The worst violence Thursday was reported in northern Baghlan province, where a large number of people were killed in the town of Baghlan-e-Jadid in a three-hour battle between security forces and insurgents who tried to block the main road to prevent polling, Afghan and Western officials said.

Helaluddin Helal, a parliamentarian from Baghlan, said the district police chief was among the dead and that up to 40 Taliban had been killed.

Elsewhere, insurgents launched rockets and mortars into Kandahar, the largest city in the Taliban's southern heartland, and Lashkar Gah, the capital of the neighboring opium-producing province of Helmand, where thousands of U.S. Marines and British troops are deployed, residents and Afghan and Western officials said.

"At 10 this morning, there was a rocket attack. So far, six to seven rockets have been fired," Haji Jan Mohammad, a former Guantanamo Bay detainee, said by telephone from Lashkar Gah. He said that at least three people, including two children, were killed.

He estimated that voter turnout was below 20 percent in the city, which is more secure than the rest of the insurgency-racked province.

Mohammad Nabi, the deputy police chief in southeastern Uruzgan province, said that he thought that province-wide turnout was less than 40 percent.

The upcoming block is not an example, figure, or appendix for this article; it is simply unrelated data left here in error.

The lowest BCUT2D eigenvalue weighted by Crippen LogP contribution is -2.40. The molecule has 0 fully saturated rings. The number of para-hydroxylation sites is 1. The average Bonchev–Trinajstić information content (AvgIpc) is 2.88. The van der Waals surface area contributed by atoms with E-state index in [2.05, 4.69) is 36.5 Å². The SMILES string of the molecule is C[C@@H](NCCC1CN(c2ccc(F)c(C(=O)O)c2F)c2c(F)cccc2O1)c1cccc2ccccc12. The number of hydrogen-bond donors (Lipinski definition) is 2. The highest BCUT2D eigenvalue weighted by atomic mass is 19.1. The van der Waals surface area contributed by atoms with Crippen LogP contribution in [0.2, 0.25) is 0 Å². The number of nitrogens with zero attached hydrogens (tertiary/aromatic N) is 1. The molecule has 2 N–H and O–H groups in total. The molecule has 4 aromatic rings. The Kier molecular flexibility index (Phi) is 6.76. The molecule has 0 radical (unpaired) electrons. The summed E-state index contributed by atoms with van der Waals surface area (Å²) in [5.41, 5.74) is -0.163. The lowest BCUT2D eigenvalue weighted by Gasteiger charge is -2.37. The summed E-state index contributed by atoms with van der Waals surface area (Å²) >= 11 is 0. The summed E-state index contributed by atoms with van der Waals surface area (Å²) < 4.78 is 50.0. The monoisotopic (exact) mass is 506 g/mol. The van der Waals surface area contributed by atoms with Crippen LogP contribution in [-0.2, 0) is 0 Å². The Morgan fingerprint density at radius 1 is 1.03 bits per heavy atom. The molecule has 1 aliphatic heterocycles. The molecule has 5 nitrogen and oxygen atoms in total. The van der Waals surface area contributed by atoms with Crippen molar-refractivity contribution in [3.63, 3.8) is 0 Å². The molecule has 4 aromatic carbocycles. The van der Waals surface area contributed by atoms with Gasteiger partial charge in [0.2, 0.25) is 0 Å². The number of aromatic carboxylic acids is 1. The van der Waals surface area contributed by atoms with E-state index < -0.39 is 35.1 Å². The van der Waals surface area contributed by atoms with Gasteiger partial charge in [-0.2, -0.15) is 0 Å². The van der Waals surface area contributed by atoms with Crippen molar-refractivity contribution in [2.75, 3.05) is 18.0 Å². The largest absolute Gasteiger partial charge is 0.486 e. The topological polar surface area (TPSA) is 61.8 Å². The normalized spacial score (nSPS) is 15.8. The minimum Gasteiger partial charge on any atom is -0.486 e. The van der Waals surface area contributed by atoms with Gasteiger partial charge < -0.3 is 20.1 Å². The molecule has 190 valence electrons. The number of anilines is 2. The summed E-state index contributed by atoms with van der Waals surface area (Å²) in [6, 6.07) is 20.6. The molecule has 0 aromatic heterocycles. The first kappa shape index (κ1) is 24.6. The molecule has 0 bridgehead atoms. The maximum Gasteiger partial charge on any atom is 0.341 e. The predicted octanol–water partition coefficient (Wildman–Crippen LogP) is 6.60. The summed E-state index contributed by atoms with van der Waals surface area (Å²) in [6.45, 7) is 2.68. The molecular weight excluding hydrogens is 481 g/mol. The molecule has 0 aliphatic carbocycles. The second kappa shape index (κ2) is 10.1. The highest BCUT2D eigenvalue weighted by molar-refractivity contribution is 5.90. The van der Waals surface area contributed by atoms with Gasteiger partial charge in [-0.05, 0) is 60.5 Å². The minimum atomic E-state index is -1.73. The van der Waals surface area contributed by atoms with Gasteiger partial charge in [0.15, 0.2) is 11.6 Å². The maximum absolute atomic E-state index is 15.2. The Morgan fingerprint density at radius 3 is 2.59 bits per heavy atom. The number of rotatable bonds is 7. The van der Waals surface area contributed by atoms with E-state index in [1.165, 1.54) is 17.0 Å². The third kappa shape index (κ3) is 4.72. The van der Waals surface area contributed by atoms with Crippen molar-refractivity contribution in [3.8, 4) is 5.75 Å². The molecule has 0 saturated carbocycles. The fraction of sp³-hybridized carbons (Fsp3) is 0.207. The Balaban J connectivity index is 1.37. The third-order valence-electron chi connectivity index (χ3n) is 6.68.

"People had no interest" in the election "although security was ensured," he said, adding that the Taliban had fired at least seven rockets at the provincial capital of Tirin Kot but that only one landed in the city and it caused no casualties.

Noor Ahmad, a resident of Zerai District, in Kandahar province, said by telephone that his relatives told him "there has been no election" in the area because the Taliban had blocked the roads.

Ahmad, who was speaking from Kandahar city, said the Taliban had exchanged fire with security forces in the city and that "except for two or three children, you don't see anyone in the street. The turnout is very low, perhaps less than 5 percent."

Several bombings were reported in Kabul, the country's capital, and police said that officers had killed two Taliban suicide bombers in an hourlong gunfight outside a police station in the southeast neighborhood of Karte Nau.